Turf Irrigation – How To Save Water And Your Lawn During Drought Years

In a climate that has a long, hot, and dry summer, the most commonly used grass varieties are eternal grass which is not only developing in the hot climate but also develops a deep and broad root system. This property can be used to reduce water consumption in normal years and minimize it during the dry year. With the right variations and correct watering practices, your page may look poor under a minimalist regime, but the root system must remain intact, allowing pages to look like when more water is available in a better year.

Under normal circumstances, the amount of water calculated for each given irrigation is the volume needed per day, multiplied by the number of days between each irrigation. This range is different for heavy clay soil holding water well, compared to light sandy soil, which is not. Grass that grows in sandy soil may need to be watered every 3-5 days, while in the clay interval maybe 7-14 days. Windsor grassgrows in this way is better able to resist dryness and reduce the amount of water.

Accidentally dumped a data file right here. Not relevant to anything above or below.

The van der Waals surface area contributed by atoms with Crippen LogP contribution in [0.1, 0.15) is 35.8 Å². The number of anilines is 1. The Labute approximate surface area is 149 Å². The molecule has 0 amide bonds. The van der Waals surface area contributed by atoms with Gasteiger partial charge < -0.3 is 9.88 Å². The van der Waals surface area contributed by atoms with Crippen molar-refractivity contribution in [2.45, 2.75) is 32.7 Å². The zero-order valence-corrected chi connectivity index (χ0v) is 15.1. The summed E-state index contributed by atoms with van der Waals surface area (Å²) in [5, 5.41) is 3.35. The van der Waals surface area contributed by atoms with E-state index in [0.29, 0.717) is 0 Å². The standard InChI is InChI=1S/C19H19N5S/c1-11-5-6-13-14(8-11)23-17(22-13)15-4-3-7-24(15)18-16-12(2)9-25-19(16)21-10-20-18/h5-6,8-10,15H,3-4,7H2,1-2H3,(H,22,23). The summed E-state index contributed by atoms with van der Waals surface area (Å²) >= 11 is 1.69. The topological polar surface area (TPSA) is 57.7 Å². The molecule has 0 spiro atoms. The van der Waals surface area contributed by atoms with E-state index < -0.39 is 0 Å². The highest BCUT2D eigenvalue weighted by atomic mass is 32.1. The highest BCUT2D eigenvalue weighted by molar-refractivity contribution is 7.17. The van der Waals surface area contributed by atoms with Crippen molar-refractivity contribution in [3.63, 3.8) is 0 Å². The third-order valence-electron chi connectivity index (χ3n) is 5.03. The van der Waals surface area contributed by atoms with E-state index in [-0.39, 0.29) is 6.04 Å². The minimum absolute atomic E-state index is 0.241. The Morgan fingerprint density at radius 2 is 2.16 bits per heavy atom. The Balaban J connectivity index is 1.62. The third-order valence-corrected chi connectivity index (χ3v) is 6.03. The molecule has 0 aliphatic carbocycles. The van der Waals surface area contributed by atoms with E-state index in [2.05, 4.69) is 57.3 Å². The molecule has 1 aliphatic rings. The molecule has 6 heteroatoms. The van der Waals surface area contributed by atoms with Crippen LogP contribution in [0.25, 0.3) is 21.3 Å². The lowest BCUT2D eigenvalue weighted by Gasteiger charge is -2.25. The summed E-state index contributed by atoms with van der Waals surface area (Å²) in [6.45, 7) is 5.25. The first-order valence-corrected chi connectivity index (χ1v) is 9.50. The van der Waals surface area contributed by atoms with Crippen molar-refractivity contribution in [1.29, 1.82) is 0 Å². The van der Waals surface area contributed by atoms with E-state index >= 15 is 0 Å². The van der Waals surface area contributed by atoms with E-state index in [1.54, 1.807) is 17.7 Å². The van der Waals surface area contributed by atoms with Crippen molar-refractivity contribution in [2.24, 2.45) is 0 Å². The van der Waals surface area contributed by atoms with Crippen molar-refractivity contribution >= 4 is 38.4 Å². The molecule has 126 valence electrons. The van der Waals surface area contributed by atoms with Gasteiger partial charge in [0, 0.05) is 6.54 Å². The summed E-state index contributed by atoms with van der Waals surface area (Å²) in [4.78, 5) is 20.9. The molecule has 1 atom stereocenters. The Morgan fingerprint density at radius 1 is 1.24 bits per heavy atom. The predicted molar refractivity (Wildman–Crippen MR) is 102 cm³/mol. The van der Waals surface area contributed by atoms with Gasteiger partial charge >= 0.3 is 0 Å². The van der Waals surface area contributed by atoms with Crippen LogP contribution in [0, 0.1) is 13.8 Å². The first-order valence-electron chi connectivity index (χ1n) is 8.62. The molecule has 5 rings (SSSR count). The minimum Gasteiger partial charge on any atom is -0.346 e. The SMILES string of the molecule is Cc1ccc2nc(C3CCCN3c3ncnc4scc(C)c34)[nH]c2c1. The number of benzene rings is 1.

It’s a way to use less water every time. Say, for example, we water our pages every 10 days and set the watering timer. The grass looks green, fertile, and healthy. Instead of setting a tap to turn on on the 10th day, we waited until the first signs of stress were exhibited by the page appeared, what happened, say, after 12 days. From now on we apply the same amount but for 12 days instead of ten!

Now let’s step ahead. Instead of watering when the first stress signs appear, we waited until the grass really starts withering. This can occur after an additional 7-10 days, but the amount delivered on the next watering is still sufficient for ten-day intervals. The grass may look terrible during that period, but it must be recovered after being watered, while little or no damage is done at the roots. This is how you can save the page during the year of drought.